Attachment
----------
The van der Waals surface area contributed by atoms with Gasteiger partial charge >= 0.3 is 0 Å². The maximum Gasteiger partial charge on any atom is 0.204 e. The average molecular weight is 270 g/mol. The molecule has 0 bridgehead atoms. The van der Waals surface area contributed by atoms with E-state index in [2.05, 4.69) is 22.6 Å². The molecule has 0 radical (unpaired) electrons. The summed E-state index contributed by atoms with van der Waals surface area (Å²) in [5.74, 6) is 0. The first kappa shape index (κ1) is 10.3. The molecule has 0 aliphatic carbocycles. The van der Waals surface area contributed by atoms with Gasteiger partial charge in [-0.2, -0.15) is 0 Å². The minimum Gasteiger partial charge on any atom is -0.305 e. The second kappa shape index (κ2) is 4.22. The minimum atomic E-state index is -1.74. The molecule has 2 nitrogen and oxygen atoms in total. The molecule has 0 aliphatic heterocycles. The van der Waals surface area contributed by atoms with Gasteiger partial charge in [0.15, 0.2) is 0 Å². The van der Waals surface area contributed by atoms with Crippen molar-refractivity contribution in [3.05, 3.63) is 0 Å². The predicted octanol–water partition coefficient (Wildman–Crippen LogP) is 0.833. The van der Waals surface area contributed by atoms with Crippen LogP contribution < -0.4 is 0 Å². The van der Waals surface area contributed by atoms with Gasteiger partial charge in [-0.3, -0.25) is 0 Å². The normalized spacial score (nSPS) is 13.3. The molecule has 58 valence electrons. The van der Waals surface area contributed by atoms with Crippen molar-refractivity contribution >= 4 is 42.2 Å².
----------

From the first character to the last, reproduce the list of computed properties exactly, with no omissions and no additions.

The van der Waals surface area contributed by atoms with Gasteiger partial charge >= 0.3 is 0 Å². The maximum Gasteiger partial charge on any atom is 0.204 e. The average molecular weight is 270 g/mol. The molecule has 0 bridgehead atoms. The van der Waals surface area contributed by atoms with E-state index in [2.05, 4.69) is 22.6 Å². The molecule has 0 radical (unpaired) electrons. The summed E-state index contributed by atoms with van der Waals surface area (Å²) in [5.74, 6) is 0. The first kappa shape index (κ1) is 10.3. The molecule has 0 aliphatic carbocycles. The van der Waals surface area contributed by atoms with Gasteiger partial charge in [-0.2, -0.15) is 0 Å². The minimum Gasteiger partial charge on any atom is -0.305 e. The second kappa shape index (κ2) is 4.22. The minimum atomic E-state index is -1.74. The molecule has 2 nitrogen and oxygen atoms in total. The molecule has 0 aliphatic heterocycles. The van der Waals surface area contributed by atoms with Gasteiger partial charge in [0.15, 0.2) is 0 Å². The van der Waals surface area contributed by atoms with Crippen molar-refractivity contribution in [3.05, 3.63) is 0 Å². The predicted octanol–water partition coefficient (Wildman–Crippen LogP) is 0.833. The van der Waals surface area contributed by atoms with Crippen LogP contribution < -0.4 is 0 Å². The van der Waals surface area contributed by atoms with Gasteiger partial charge in [-0.3, -0.25) is 0 Å². The normalized spacial score (nSPS) is 13.3. The molecule has 58 valence electrons. The van der Waals surface area contributed by atoms with Crippen molar-refractivity contribution >= 4 is 42.2 Å².